Story By Charles Davis

Sometimes things don’t quite go to plan. Each year at The Man from Snowy River Festival at Corryong, Vic, Banjo Paterson’s classic poem is re-enacted. The mob of “wild bush horses” is coached in the weeks leading up to the event to run a loop in a valley in view of the thousands of spectators who come. “This year the horses decided to rewrite the script. They headed for the hills and went right over the ridge,” says festival coodinator Jenny Boardman. “The re-enactment became a reality. But the horsemen are the real deal and they know how to handle horses, so they went and got them back. It just took longer than usual.” Held in early April, the four-day event had sparkling sunny days, and an impressive crowd of at least 19,000. “It’s such a diverse festival,” Jenny says of the 20-year-old event. “It’s not just horses. We’ve got working cattle dog events, the dog jump, a talent quest, bush poetry, street parade, the poem re-enactment, an art show and photography.” In the arena, the premier contest is the Man from Snowy River Challenge, in which competitors must prove their prowess in areas such as cross country, bareback riding and horse-shoeing. The finalists then compete in a brumby catch and buckjump. “You ride a buckjumper in your work saddle and have to crack a whip at the same time,” says this year’s winner, Bronson Macklinshaw, of Armidale, NSW. Bronson, a professional horse breaker, is on a winning streak having also taken out this year’s Battle on the Bidgee at Gundagai and the Murundi King of the Range. He says the skills needed in such events are not just old ‘traditions’. “They’re not things that don’t exist anymore – there’s still plenty of people who do these things on a day-to-day basis.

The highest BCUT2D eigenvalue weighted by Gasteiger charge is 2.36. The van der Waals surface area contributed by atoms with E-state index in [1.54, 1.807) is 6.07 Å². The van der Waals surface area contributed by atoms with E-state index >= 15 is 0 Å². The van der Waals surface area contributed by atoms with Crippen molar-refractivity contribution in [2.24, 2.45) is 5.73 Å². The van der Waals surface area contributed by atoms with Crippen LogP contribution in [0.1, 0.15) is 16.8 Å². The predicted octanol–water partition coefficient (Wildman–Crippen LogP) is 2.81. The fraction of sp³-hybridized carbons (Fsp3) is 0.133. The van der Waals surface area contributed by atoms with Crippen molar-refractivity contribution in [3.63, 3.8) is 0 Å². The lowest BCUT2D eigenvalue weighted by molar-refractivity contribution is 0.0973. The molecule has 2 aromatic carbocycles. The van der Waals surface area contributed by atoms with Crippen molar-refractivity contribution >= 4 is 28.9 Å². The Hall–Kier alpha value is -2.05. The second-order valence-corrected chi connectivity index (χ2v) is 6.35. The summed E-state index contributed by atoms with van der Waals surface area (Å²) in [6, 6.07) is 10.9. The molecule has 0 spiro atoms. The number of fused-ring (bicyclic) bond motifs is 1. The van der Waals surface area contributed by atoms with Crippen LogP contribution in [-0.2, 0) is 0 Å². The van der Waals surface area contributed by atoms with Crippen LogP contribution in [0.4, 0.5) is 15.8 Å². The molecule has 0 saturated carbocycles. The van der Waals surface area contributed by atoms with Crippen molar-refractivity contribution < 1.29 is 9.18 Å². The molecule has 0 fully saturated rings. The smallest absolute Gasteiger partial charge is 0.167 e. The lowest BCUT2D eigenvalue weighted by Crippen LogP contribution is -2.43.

This Story is from Issue #101

Outback Magazine: June/July 2015